Astronomers define the 'really habitable zone': Planets capable of producing gin and tonic
A hospitable star that doesn't kill you with deadly flares. A rocky planet with liquid water and an agreeable climate. Absence of apocalyptic asteroid storms. No pantheon of angry, vengeful and capricious gods. These are the things that define a habitable planet.
Now, some scientists are adding one more criterion to the list: gin and tonic.
Exoplanets are a hot topic in space science right now. We know of about 4,000 confirmed exoplanets, with many more on the way. We've come a long way from a few decades ago, when as far as we knew, our solar system was the only one with a habitable world. What else were we supposed to think?
The Kepler mission changed all that. Our knowledge of exoplanets grew in leaps and bounds, and along with the discovery of all those distant planets, we began to refine our criteria for what a habitable world might look like.
Water, safety from stellar radiation, and an agreeable climate were just the beginning. It's time to refine our understanding of habitable, and to start to add some other essentials with the list. According to one team of researchers, it's time to introduce the concept of the "really habitable zone" (RHZ).
For these authors, an exoplanet is only in the RHZ if it can provide gin and tonic. Once a planet can provide that, it moves from habitable to really habitable. Maybe a planet without gin and tonic isn't really habitable at all; maybe it's more of place where we'd like to send people we don't like.
The new paper is titled "Defining the Really Habitable Zone." The lead author of the paper is Marven F Pedbost.
So far, the science of the RHZ is unproven. But that's not deterring these intrepid researchers. As they say in the introduction: "In common with much of the work in the exoplanet field, we rely throughout on assumptions which are difficult if not impossible to test and present some plots which astronomers can use in their own talks, stripped of all caveats."
There's some background to the idea of the RHZ. "The inquiry into the existence of life, however, is an extremely complex topic involving numerous convoluted considerations, making it an ideal theme for telescope and grant funding applications, but a less practical question to answer. Instead, the community has formed a handshake agreement to instead investigate the more loosely defined question of habitable zones."
Universe Today readers are familiar with the idea of a habitable zone. It basically means liquid water. All other considerations aside, we know that all life on Earth needs liquid water, so we search for other worlds that have it. If a planet, or a moon, has liquid water, we say it's in the habitable zone, or more cautiously, the potentially habitable zone.
A whole bunch of other conditions have to be met before life can exist. But like the authors say, it's very convoluted. So why not just ignore it and jump ahead to the really habitable zone, where abundant gin and tonics are waiting for us to arrive and drink them?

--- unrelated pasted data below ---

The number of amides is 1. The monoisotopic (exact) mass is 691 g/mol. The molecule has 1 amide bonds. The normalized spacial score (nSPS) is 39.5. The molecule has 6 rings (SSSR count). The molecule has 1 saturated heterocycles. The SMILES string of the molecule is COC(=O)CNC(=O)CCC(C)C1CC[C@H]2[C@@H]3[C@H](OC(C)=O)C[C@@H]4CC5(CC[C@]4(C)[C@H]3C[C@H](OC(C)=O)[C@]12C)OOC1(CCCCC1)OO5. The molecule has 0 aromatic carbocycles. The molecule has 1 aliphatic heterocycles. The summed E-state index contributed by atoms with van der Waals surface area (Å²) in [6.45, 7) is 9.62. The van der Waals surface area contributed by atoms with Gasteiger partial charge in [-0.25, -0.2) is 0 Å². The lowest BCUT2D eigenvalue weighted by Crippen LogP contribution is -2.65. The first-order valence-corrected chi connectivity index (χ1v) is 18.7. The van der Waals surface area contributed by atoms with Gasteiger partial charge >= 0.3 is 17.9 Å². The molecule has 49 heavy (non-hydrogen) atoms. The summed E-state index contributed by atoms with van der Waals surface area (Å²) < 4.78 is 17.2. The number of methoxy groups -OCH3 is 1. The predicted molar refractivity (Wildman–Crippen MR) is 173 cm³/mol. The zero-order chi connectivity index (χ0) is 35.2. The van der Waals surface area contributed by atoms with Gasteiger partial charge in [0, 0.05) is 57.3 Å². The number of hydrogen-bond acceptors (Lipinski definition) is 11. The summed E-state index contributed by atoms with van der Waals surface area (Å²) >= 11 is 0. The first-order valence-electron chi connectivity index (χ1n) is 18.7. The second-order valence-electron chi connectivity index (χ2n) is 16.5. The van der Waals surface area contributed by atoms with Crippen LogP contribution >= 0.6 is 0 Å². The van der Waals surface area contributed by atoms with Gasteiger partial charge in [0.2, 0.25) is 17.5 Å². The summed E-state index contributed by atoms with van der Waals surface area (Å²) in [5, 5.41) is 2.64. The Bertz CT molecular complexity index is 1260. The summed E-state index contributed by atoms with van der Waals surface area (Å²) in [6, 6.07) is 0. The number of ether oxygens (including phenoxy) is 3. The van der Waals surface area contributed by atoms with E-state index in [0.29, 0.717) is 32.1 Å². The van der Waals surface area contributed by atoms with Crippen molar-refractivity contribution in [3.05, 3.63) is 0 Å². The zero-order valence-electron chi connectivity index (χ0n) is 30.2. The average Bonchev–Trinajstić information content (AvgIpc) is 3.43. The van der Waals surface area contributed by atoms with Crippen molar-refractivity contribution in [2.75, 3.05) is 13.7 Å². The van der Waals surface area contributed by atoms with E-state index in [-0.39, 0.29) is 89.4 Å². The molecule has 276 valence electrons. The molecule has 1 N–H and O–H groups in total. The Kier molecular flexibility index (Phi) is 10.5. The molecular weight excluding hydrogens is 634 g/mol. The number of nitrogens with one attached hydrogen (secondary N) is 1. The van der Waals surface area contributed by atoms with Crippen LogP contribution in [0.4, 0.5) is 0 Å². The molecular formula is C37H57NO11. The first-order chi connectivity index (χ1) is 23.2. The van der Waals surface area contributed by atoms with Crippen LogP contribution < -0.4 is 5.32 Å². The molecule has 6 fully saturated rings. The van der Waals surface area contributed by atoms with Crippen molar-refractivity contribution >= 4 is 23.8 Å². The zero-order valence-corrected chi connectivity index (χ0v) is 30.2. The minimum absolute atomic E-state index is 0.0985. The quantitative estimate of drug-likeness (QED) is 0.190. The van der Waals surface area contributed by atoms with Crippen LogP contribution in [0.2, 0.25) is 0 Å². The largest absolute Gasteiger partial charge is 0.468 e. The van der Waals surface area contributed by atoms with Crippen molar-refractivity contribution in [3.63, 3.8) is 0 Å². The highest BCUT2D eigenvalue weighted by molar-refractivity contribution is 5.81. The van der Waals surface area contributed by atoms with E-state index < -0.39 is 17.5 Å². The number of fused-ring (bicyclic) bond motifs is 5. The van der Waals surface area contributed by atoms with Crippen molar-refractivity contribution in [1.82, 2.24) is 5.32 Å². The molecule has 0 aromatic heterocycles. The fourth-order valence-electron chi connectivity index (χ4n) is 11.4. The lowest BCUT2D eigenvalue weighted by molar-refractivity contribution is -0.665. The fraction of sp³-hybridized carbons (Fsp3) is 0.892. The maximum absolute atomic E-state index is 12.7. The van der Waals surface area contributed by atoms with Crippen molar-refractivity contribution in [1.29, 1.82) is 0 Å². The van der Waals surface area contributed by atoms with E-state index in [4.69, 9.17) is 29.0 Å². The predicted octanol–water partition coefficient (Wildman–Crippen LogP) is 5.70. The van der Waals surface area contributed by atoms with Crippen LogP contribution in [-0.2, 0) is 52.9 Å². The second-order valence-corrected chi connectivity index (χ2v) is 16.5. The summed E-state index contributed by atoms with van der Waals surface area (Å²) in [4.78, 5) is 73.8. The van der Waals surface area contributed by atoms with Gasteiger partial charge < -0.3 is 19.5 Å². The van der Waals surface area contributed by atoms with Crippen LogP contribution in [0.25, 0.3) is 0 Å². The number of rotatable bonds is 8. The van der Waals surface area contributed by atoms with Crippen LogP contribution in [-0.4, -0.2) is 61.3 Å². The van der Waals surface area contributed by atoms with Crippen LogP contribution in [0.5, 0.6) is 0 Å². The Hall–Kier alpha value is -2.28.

What do you need to make a gin and tonic? According to the authors of the paper, we need several things.
"To proceed, we define the Minimum Acceptable Gin and tonIC, or MAGIC (Cook 2019) 3. A MAGIC must contain: gin, tonic, ice and some sort of citrus."
Gin aficionados know that it's flavoured with 'botanicals," which is nowhere defined clearly.
"Gin, in essence, is alcohol which has been flavoured with a wide variety of 'botanical' species," write the authors. "A precise definition of 'botanical' is lacking, so we assume it is the equivalent of a astronomer's use of 'metal' – including almost everything in the universe apart from a few common ingredients. Everything is a metal, apart from hydrogen and helium, and everything is a botanical apart from water and alcohol."
Now we're getting somewhere.
Spectroscopic analysis shows that gin contains juniper as a primary botanical. Juniper grows in a variety of conditions on Earth. But how hardy and widespread is exo-juniper? According to the authors, "… we should expect exo-juniper to exist on a wide range of planets." Sounds good!
What about citrus?
Citrus isn't quite as hardy as juniper, so exo-citrus worlds may be rarer than exo-juniper worlds. From the paper: "In contrast to juniper-related considerations, the region around a star where the conditions are adequate for the growing of lemons or limes, fundamental ingredients required for the gin and tonic drink, is sensitive to a number of factors. These necessary citrus fruits thrive in temperatures ranging from 21 to 38? C (botanist, priv. comm.) and require a steady supply of H2O, hereafter water."
The paper contains much more detail of course, so we encourage interested readers to read it closely. We also encourage readers to read the team's other important paper, "Galaxy Zoo: an unusual new class of galaxy cluster." That paper contains the same level of scientific rigor and ground-breaking analysis.
This is just the beginning of the scientific reckoning with the RHZ. Other papers are bound to follow.
For now, the last word belongs to the authors: "We suggest that efforts should be directed in the near future towards investigating only those planets whose orbits lie within the RHZ, and made unverified claims about the possibility of detecting relevant features. We're off for a drink."